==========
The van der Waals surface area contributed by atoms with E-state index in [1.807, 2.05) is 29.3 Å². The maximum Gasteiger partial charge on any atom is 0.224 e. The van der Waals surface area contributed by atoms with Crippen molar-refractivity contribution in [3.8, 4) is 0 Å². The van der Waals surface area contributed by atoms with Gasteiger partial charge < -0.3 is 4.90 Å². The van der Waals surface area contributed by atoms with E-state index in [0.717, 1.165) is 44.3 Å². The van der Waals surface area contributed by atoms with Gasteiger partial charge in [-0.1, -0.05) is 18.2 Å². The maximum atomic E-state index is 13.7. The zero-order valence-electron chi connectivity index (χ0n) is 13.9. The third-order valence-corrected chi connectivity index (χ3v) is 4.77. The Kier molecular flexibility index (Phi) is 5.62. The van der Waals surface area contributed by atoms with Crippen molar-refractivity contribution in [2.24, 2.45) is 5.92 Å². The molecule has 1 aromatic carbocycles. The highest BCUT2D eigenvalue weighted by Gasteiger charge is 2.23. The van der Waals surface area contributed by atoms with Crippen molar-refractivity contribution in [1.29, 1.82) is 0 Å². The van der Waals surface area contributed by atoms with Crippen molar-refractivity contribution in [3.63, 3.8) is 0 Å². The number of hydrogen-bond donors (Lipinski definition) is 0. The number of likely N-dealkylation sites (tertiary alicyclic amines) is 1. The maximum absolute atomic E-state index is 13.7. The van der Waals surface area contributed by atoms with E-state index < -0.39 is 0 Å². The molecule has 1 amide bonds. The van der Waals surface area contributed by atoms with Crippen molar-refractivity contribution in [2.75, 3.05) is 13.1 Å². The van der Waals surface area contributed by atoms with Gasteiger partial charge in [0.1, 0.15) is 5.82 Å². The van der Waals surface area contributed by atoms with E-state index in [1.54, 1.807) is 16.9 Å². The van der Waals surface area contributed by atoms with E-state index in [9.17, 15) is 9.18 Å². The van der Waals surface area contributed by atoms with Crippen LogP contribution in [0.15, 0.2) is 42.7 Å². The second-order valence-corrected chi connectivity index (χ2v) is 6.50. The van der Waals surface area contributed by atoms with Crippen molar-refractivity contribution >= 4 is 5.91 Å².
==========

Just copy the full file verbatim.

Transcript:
The van der Waals surface area contributed by atoms with E-state index in [1.807, 2.05) is 29.3 Å². The maximum Gasteiger partial charge on any atom is 0.224 e. The van der Waals surface area contributed by atoms with Crippen molar-refractivity contribution in [3.8, 4) is 0 Å². The van der Waals surface area contributed by atoms with Gasteiger partial charge < -0.3 is 4.90 Å². The van der Waals surface area contributed by atoms with E-state index in [0.717, 1.165) is 44.3 Å². The van der Waals surface area contributed by atoms with Gasteiger partial charge in [-0.1, -0.05) is 18.2 Å². The maximum atomic E-state index is 13.7. The zero-order valence-electron chi connectivity index (χ0n) is 13.9. The third-order valence-corrected chi connectivity index (χ3v) is 4.77. The Kier molecular flexibility index (Phi) is 5.62. The van der Waals surface area contributed by atoms with Crippen molar-refractivity contribution in [2.24, 2.45) is 5.92 Å². The molecule has 1 aromatic carbocycles. The highest BCUT2D eigenvalue weighted by Gasteiger charge is 2.23. The van der Waals surface area contributed by atoms with Crippen molar-refractivity contribution in [1.29, 1.82) is 0 Å². The van der Waals surface area contributed by atoms with Crippen molar-refractivity contribution in [3.63, 3.8) is 0 Å². The number of hydrogen-bond donors (Lipinski definition) is 0. The number of likely N-dealkylation sites (tertiary alicyclic amines) is 1. The maximum absolute atomic E-state index is 13.7. The van der Waals surface area contributed by atoms with E-state index < -0.39 is 0 Å². The molecule has 1 amide bonds. The van der Waals surface area contributed by atoms with Crippen molar-refractivity contribution in [2.75, 3.05) is 13.1 Å². The van der Waals surface area contributed by atoms with Gasteiger partial charge in [0.1, 0.15) is 5.82 Å². The van der Waals surface area contributed by atoms with E-state index in [1.54, 1.807) is 16.9 Å². The van der Waals surface area contributed by atoms with E-state index in [9.17, 15) is 9.18 Å². The van der Waals surface area contributed by atoms with Crippen LogP contribution in [0.15, 0.2) is 42.7 Å². The second-order valence-corrected chi connectivity index (χ2v) is 6.50. The van der Waals surface area contributed by atoms with Crippen molar-refractivity contribution >= 4 is 5.91 Å².